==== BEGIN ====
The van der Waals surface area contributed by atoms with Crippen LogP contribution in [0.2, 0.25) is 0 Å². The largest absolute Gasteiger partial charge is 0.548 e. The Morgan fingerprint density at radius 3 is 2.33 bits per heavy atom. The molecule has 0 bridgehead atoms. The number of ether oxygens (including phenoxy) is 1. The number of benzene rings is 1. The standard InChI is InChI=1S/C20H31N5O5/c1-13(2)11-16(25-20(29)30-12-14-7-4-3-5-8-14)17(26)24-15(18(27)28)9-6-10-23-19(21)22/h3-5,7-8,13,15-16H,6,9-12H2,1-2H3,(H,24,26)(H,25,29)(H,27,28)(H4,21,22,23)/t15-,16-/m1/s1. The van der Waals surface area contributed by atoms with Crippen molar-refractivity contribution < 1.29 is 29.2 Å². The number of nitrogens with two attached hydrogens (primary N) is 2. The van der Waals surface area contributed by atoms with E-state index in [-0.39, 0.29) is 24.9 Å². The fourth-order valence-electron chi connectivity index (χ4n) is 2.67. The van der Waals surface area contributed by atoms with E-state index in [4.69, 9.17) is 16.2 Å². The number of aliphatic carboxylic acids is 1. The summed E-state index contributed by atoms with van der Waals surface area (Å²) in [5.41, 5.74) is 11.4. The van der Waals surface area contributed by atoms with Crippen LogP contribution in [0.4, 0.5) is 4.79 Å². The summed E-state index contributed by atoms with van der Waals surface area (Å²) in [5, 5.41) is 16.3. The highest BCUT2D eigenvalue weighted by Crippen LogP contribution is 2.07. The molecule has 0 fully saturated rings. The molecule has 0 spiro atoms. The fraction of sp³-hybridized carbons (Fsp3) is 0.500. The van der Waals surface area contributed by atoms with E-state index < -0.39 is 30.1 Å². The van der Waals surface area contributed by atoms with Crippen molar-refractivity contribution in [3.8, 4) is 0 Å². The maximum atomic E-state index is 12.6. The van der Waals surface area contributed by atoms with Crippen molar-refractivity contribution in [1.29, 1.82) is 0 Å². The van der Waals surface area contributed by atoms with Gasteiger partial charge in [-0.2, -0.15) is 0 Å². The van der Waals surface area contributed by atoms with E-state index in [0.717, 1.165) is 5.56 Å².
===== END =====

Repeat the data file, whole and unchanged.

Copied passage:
The van der Waals surface area contributed by atoms with Crippen LogP contribution in [0.2, 0.25) is 0 Å². The largest absolute Gasteiger partial charge is 0.548 e. The Morgan fingerprint density at radius 3 is 2.33 bits per heavy atom. The molecule has 0 bridgehead atoms. The number of ether oxygens (including phenoxy) is 1. The number of benzene rings is 1. The standard InChI is InChI=1S/C20H31N5O5/c1-13(2)11-16(25-20(29)30-12-14-7-4-3-5-8-14)17(26)24-15(18(27)28)9-6-10-23-19(21)22/h3-5,7-8,13,15-16H,6,9-12H2,1-2H3,(H,24,26)(H,25,29)(H,27,28)(H4,21,22,23)/t15-,16-/m1/s1. The van der Waals surface area contributed by atoms with Crippen molar-refractivity contribution < 1.29 is 29.2 Å². The number of nitrogens with two attached hydrogens (primary N) is 2. The van der Waals surface area contributed by atoms with E-state index in [-0.39, 0.29) is 24.9 Å². The fourth-order valence-electron chi connectivity index (χ4n) is 2.67. The van der Waals surface area contributed by atoms with E-state index in [4.69, 9.17) is 16.2 Å². The number of aliphatic carboxylic acids is 1. The summed E-state index contributed by atoms with van der Waals surface area (Å²) in [5.41, 5.74) is 11.4. The van der Waals surface area contributed by atoms with Crippen LogP contribution in [0.4, 0.5) is 4.79 Å². The summed E-state index contributed by atoms with van der Waals surface area (Å²) in [5, 5.41) is 16.3. The highest BCUT2D eigenvalue weighted by Crippen LogP contribution is 2.07. The molecule has 0 fully saturated rings. The molecule has 0 spiro atoms. The fraction of sp³-hybridized carbons (Fsp3) is 0.500. The van der Waals surface area contributed by atoms with E-state index < -0.39 is 30.1 Å². The van der Waals surface area contributed by atoms with Crippen molar-refractivity contribution in [3.8, 4) is 0 Å². The maximum atomic E-state index is 12.6. The van der Waals surface area contributed by atoms with Crippen molar-refractivity contribution in [1.29, 1.82) is 0 Å². The van der Waals surface area contributed by atoms with Gasteiger partial charge in [-0.2, -0.15) is 0 Å². The van der Waals surface area contributed by atoms with E-state index in [0.717, 1.165) is 5.56 Å².